This week your task is to set up your own system.  Buy or re-purpose a file box, label your folders for the next 8 weeks, and then buy the Couponizer or small accordion file for your loose coupons.  (Label categories if using accordion file.) I have used both systems extensively, and I honestly can't say I prefer one over the other.  I love the simplicity of the filing system, and the fact that it is so low-maintenance, but I also like being able to see all my coupons and to take them with me on a shopping trip.  Ultimately, it is really a matter of personal preference.

Part One Wrap Up
This week your BIG task is to set up your own coupon system. I have used both systems extensively, and now I actually use a combination of the two—filing my inserts and using the Qubie to hold my many, many, many printed coupons.

I honestly can’t say I prefer one over the other. I love the simplicity of the filing system, and the fact that it is so low-maintenance, but I also like being able to see all my coupons and to take them with me on a shopping trip. Ultimately, it is really a matter of personal preference.

For help completing this assignment I created a “Cheat Sheet” that includes quick links to all the items I’ve listed here. You can find the cheat sheet at:


So that’s it for this week. Just to recap: Figure out where to get your coupons, set up a newspaper subscription, figure out how to print coupons more cheaply, and get organized.

It might not seem like much, but this is the baby steps program, remember?

We’ll start saving very soon….


  1. Thanks for sharing!

    I've been reading posts on how others started couponing in the hope of getting ideas for myself. I recently purchased a zippered binder and am organizing it with my coupons. I've been trying to convince the hubby on buying a printer, but he insists that he can print the coupons over where he goes to school :-(

    Can't wait for next weeks' installment :-D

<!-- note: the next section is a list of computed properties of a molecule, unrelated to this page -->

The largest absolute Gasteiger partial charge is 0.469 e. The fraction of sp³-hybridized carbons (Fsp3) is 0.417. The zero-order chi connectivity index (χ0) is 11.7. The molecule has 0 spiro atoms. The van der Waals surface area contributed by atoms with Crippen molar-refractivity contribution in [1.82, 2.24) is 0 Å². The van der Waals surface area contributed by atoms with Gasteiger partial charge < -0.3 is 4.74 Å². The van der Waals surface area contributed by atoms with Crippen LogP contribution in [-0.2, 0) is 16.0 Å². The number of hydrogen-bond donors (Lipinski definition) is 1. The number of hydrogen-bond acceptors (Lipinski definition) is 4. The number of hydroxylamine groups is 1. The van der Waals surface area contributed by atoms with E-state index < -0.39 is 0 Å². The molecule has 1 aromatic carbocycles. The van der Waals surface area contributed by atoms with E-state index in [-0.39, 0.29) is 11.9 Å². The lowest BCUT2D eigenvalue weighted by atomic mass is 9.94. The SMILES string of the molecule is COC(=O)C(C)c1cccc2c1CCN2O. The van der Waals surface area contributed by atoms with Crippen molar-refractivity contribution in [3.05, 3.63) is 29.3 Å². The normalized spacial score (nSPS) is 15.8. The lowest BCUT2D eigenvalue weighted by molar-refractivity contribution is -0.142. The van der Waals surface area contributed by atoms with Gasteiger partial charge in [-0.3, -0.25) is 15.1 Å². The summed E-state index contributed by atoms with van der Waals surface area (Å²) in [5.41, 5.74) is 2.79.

2. This is a great post! My husband turned me onto coupons (and recycling and reading the newspaper, and...) before we got married and we do pretty well with them!

    Thanks so much for stopping by Sew Super Sweet earlier this week, I appreciate the visit and look forward to spending some more time on your site!

    Happy weekend!

  3. This is pretty much as far as I've gotten with my couponing, so I'm looking forward to reading what comes next!

  4. Thanks for following my blog! You have some fabulous tips over here :) I'm your newest follower

  5. I am your newest follower...stumbled across your blog at Top Mommy Blogs. Cannot wait to get started on Couponing...so glad I found your blog! Thanks!

  6. K Ruth, I'm taking baby steps and starting today. :/ I feel sick.

  7. Thank you for the tips. I have a question: How can one plan meals around what is on sale if one is concerned about health & the environment? I have a few simply rules that govern all of my purchases of food & toiletries at the grocery store:

    1) Food must be organic. Food grown with the use of pesticides, herbicides, fungicides, other agrochemicals, and GMO crops, will not pass my lips nor that of my family's.

    2) Food must not contain refined carbohydrates as all of the nutritional value has been removed in the refining process. For example, no white flour, white rice, white pasta, white sugar. We only eat whole grain flours, whole wheat pasta, brown rice, and use only unrefined sweeteners such as raw honey, blackstrap molasses, and unrefined sugar.

    3) NO artificial ingredients. That is, no artificial flavours, colours, preservatives, etc.

    4) NO pre-prepared foods. All meals must be prepared from scratch.

    5) NO excess packaging. We buy dry staples like brown rice and whole wheat flours and spices from bulk bins and won't buy anything in single-serving sizes or overly wrapped/packaged for environmental reasons.

    6) Food must be local and in season. With the exception of tropical and citrus fruits, we buy only local and seasonal organically-grown fruits and vegetables.

    7) Food must be humanely raised. We are vegetarians so we do no buy meat but we only bought cage-free eggs until we got our own chickens. We are also concerned about how the humans producing the food are treated. For example, we only buy fair trade coffee.

    For toiletries, we do not use things like toothpaste with artificial sweeteners or colours, or products that have been tested on animals or that contain unnecessary, unhealthy chemicals. We avoid artificial fragrances and carcinogenic ingredients. This limits the brands we can buy; there is no way I'd use, say, Crest toothpaste or Dove soap or Tide detergent, even if they were giving it out for free. None of that garbage enters our house.

    So, considering that I don't allow my family to eat artificial, processed junk, there is very little that I can think of that I can buy with coupons. How can you care about your family's health and the environment and still use coupons? I'd love to know if that is possible!

  8. I'm addicted to trying to get coupons to save money. Even if it's 10 cents off.